Thursday, 12 February 2015

People Post - Emrys Phillips and the curious tale of slippery bottoms.......by Carol Cotterill

Time to introduce you to another of our research scientists. Emrys Phillips is based in our Edinburgh office working as a mineralogist / petrologist. Well…..that's what he does officially. Unofficially we know him as a lover of deformed dirt – the more folded, faulted and fractured the better! He is also known for coining catchy terms to describe his work……research into the effect of hydrodynamics at the base of glaciers becomes an interest in slippery bottoms, whilst a glacier that has shed its lower decaying section in response to climatic forcing is likened to a lizard shedding its tail in self-preservation.

Emrys and Andrew Finlayson working (admiring the view) on Falljokull, SE Iceland
 So how did this master of slippery bottoms, zombie glaciers and catchy phrases get to his current position? After completing his Ph.D in Cardiff, he joined BGS in 1990, and now specialises in using structural (macro and micro morphology) to investigate deformation. He puts down his move 12 years ago into all things sub-glacial and glacitectonic (deformed by glacial activity) as being down to two BGS colleagues who asked him innocently enough if he could look at some thin sections of glacial sediments. And cue – release of the inner child! “So why’s that then”, “So what’s that” were apparently common phrases during his initiation into the world of ice – now it’s a phrase that his Ph.D students are very used to him asking of them!
The upper part sows a proglacial lake in front of a glacier in Iceland.
The lower part of the picture shows the delicate microscale structures
you get when a glacier overrides laminated lake sediments
"So whats that then?" A deformed sand intraclsat within a glacitectonic melange, formed when the Anglian ice sheet overrode "warm" permafrost



The thrusted bottom of a chalk raft, North Norfolk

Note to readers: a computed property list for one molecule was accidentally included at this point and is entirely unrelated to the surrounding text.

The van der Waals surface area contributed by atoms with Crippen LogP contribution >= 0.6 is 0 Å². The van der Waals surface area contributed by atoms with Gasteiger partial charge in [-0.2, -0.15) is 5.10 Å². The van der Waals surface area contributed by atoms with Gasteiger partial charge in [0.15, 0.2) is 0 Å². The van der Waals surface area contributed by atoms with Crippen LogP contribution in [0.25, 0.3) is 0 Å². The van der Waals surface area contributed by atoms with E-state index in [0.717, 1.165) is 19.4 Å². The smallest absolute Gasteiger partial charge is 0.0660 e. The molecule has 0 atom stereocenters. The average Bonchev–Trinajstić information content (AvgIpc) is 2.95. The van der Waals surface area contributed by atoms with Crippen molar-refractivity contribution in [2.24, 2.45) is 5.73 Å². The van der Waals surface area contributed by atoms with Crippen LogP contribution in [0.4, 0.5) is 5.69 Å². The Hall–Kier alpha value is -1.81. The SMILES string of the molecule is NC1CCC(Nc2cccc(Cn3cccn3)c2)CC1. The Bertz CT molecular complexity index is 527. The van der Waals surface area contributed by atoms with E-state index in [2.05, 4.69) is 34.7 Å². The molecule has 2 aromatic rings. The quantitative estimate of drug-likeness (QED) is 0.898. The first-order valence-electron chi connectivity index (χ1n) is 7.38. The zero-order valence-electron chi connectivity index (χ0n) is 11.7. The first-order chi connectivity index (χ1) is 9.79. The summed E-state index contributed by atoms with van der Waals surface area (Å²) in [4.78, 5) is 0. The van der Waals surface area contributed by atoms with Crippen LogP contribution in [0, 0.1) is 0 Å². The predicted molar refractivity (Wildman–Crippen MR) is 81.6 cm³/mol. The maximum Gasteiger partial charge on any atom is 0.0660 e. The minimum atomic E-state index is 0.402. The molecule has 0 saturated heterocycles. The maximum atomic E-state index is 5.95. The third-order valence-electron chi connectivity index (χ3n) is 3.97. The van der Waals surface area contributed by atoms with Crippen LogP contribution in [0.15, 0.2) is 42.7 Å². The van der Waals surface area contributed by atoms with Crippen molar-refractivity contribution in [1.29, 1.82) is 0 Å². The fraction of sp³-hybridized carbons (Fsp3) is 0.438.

His work has taken him to many exotic places, including the United Arab Emirates, Canada, Iceland, Botswana and Oman, as well as a variety of projects in the UK……..don’t get him started on chalk rafts in North Norfolk!! Common research themes now include the role of glacitectonism in subglacial landform development, understanding the complex signatures imparted on glacial sediments in response to polyphase proglacial, ice marginal and subglacial deformation; subglacial processes and glacier bed deformation, and its control on the forward motion of glaciers and ice sheets, and bedrock controls on subglacial landform distribution.
 
Cheeseman's Gerbil in the desert.
Now I’ve been on fieldwork with Emrys so I know that unusual animal occurrences tend to follow him about for some reason (cue the Cheeseman’s gerbil sharing a bevy in the desert) so I was semi-prepared when I asked him about his strangest fieldwork experience…..

 “For a few years I was doing a lot of field work in the United Arab Emirates. This one lunchtime on a slightly blustery day I watched for about 30 minutes whilst 4 or 5 crows played with a plastic carrier bag. They grasped the handles of the carrier bag in their claws and then flew up high. At the right height they flipped onto their backs and spiralled downwards using the carrier bag as a parachute. Once one of the birds had descended the next took up the bag and did the same.  It was one of the strangest things I have seen on field work.”
How can you not love deformed dirt?
I also asked about his best and worst fieldwork moments…… the best in his own words was
“working for the summer as a senior geologist with the Newfoundland and Labrador Geological Survey. We were camped at the end of a flat gravel terrace in a river valley in Labrador. One night we heard a noise and thought it was black bears raiding the rubbish (again!!) The bears were a bit of a pest on that score. But it turned out to be a few caribou near our camp. We sat out on the gravel terrace for about 4 to 5 hours watching as the open expanse of gravel filled with caribou. It just so happened that we were camped on the migration route of the George River Heard and in the following 3 to 4 days approximately 30,000 caribou passed through the valley. It was an amazing thing to witness, one of the world’s greatest migrations and I was sitting in the middle of it.”
And the worst……..
                “running out of beer, red wine and HobNobs on a recent field trip to Iceland”!

I asked why he loves his job so much (apart from the obvious inner child who adores playing with mud pies!) The response was simple – it’s all down to the people he works with.
And three final facts about Emrys – he has the best collection of painted Doc Martin boots you are ever likely to come across; he enjoys a spot of climbing and he is an incredible photographer!



Carol Cotterill


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